Nevertheless, it is also a fact that recognition has been spreading that the deteriorated relations between China and Taiwan have been adversely affecting Taiwan’s economy, as evidenced by the drop in the numbers of Chinese tourists visiting Taiwan and the sluggishness in exports of its farm products to China.

Public opinion is swinging between wariness over Beijing’s ambition for unification and hopes for the prosperity that China could bring to Taiwan. Whether it is the ruling party or an opposition party, the issue of how much distance Taiwan should maintain from China will continue to be a challenge.

In referendums held concurrently with the local elections, import bans on foods produced in five Japanese prefectures, including Fukushima – bans that have been kept in place since the accident at Fukushima No1 nuclear power plant – were validated by a sufficient number of votes in favour of their continuation.

The Japanese government’s aim of a swift end to the bans has become unforeseeable. The results will likely throw cold water on the good Japan-Taiwan relationship.

MOST VIEWED

  • ‘Education’ a priority traffic-law penalty

    A top National Police official on June 21 neither rejected nor confirmed the authenticity of a leaked audio message, which has gone viral on social media, on a waiver of fines for a number of road traffic-related offences. General Him Yan, deputy National Police chief in

  • Pursat Ford assembly plant opens

    The Kingdom’s first Ford assembly plant was inaugurated on June 16 in Pursat province amid rising demand for brand-new vehicles among Cambodians. The facility is seen as a game changer for the domestic automobile industry, which could bring a wave of investors seeking to cash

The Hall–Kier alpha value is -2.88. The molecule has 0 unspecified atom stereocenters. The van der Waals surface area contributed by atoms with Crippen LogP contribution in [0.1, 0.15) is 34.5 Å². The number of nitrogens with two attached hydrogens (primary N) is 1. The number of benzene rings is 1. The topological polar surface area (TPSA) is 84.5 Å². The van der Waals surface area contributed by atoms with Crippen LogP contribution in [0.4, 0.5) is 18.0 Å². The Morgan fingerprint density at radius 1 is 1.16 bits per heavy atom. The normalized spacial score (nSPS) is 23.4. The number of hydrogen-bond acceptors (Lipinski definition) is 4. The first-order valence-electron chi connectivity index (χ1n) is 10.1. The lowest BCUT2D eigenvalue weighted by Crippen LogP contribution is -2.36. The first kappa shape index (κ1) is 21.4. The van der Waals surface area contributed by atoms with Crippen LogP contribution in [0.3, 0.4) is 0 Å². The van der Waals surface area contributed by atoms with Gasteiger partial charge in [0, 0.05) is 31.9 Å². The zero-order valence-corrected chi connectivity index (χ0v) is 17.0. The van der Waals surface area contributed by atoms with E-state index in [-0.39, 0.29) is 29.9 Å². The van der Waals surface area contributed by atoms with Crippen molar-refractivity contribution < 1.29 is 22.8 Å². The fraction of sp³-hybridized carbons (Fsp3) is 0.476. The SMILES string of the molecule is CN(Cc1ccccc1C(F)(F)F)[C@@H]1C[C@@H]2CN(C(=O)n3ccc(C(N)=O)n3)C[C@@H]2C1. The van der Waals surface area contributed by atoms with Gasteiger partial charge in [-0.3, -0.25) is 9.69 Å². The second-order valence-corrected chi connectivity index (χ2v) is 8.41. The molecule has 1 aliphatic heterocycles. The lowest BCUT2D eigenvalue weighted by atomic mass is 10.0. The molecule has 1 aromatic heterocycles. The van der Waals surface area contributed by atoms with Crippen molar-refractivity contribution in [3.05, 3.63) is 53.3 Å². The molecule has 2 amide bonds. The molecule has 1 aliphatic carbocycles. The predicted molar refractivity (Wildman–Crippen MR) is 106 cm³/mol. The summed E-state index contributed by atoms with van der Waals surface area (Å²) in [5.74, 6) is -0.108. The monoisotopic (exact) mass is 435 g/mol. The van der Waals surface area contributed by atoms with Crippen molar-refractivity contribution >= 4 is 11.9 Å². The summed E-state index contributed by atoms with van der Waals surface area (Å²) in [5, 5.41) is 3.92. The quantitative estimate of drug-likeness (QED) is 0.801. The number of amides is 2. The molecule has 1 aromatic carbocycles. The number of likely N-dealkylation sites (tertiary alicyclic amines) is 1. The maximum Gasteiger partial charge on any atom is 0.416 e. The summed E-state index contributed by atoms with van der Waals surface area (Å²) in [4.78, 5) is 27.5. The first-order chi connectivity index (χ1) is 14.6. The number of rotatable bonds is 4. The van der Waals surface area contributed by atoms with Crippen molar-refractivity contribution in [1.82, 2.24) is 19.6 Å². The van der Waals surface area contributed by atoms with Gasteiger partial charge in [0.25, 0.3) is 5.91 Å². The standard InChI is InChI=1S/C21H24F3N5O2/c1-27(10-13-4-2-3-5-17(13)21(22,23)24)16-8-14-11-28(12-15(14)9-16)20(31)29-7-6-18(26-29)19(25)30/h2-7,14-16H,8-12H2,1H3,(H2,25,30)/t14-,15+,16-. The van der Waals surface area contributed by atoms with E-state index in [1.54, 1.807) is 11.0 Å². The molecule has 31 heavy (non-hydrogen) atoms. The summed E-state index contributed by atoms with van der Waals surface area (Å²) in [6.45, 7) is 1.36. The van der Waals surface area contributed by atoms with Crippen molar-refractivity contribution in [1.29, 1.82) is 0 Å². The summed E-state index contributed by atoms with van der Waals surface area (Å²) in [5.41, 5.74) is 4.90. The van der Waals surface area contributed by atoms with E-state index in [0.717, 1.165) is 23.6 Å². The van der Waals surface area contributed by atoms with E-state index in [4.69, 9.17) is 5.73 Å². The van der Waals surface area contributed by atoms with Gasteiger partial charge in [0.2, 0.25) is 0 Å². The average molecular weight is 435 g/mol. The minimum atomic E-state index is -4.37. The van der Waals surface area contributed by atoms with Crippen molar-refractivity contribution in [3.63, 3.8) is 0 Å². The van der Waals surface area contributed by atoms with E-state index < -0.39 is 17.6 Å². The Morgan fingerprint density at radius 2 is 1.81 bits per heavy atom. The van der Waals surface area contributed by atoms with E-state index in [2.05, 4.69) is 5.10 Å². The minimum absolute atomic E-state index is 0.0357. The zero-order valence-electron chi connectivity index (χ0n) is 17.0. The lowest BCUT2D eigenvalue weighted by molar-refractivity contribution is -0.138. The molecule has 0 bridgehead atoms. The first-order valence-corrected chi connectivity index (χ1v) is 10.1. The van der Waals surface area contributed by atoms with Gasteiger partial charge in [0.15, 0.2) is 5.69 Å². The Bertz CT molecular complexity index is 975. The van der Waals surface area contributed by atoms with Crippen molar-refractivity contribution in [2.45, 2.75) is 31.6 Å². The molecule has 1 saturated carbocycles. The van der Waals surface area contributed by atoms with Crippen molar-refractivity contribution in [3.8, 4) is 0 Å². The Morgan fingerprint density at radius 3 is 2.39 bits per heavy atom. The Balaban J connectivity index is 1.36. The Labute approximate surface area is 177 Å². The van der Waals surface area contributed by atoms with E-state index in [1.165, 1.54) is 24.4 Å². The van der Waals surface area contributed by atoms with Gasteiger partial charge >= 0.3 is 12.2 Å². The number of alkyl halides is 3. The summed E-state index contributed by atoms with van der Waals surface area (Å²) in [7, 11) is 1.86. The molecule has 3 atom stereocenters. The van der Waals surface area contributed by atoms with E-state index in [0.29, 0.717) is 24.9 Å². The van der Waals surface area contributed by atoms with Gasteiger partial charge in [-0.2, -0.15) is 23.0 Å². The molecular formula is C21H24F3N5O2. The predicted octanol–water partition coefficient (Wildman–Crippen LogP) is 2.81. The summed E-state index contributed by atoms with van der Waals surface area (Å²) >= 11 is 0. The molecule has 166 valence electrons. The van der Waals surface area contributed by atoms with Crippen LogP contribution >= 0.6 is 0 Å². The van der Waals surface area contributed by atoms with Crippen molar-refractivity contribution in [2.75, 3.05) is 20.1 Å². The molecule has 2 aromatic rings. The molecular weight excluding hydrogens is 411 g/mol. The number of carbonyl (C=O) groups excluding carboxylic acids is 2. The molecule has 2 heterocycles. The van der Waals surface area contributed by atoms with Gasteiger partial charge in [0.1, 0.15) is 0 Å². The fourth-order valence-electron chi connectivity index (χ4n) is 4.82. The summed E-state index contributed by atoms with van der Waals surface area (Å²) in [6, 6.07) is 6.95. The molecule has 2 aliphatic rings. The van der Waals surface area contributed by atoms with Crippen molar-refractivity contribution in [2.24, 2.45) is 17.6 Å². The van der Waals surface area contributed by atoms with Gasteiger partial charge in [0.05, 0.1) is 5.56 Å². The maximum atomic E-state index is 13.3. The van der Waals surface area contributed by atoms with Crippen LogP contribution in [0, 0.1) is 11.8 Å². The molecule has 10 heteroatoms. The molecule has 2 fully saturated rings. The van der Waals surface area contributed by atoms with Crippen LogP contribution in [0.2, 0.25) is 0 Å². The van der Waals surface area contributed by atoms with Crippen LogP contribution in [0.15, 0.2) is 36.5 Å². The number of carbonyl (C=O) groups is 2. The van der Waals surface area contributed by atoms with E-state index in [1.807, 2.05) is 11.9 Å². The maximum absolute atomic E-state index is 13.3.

• Siem Reap’s $18M zoo said to educate public, help wildlife

    Angkor Wildlife and Aquarium Co Ltd has invested $18 million in a zoo in Siem Reap province, which will be opened in October to educate and promote animal conservation as well as attract national and international tourists. Currently, the Angkor Wildlife and Aquarium is building the

  • Volunteer scheme to foster ‘virtuous’ humanitarian spirit

    A senior education official said volunteer work contributes to solidarity and promotes a virtuous humanitarian spirit among the youth and communities. Serei Chumneas, undersecretary of state at the Ministry of Education, Youth and Sport, made the comment during the opening of a training programme called “

  • $50B infrastructure plan en route

    The government’s upcoming $50 billion,10-year infrastructure master plan will provide tremendous investment opportunities for domestic and foreign entities, transport experts and economists say. Minister of Public Works and Transport Sun Chanthol revealed the plan to Japanese ambassador to Cambodia Masahiro Mikami on June 15. At

  • Chinese firms unveil preliminary results on metro, monorail for capital

    Minister of Public Works and Transport Sun Chanthol and representatives from China Road and Bridge Corp (CRBC) and its parent company, the state-owned China Communications Construction Co Ltd (CCCC), met on June 24 for talks on results of the firms’ preliminary study on a potential metro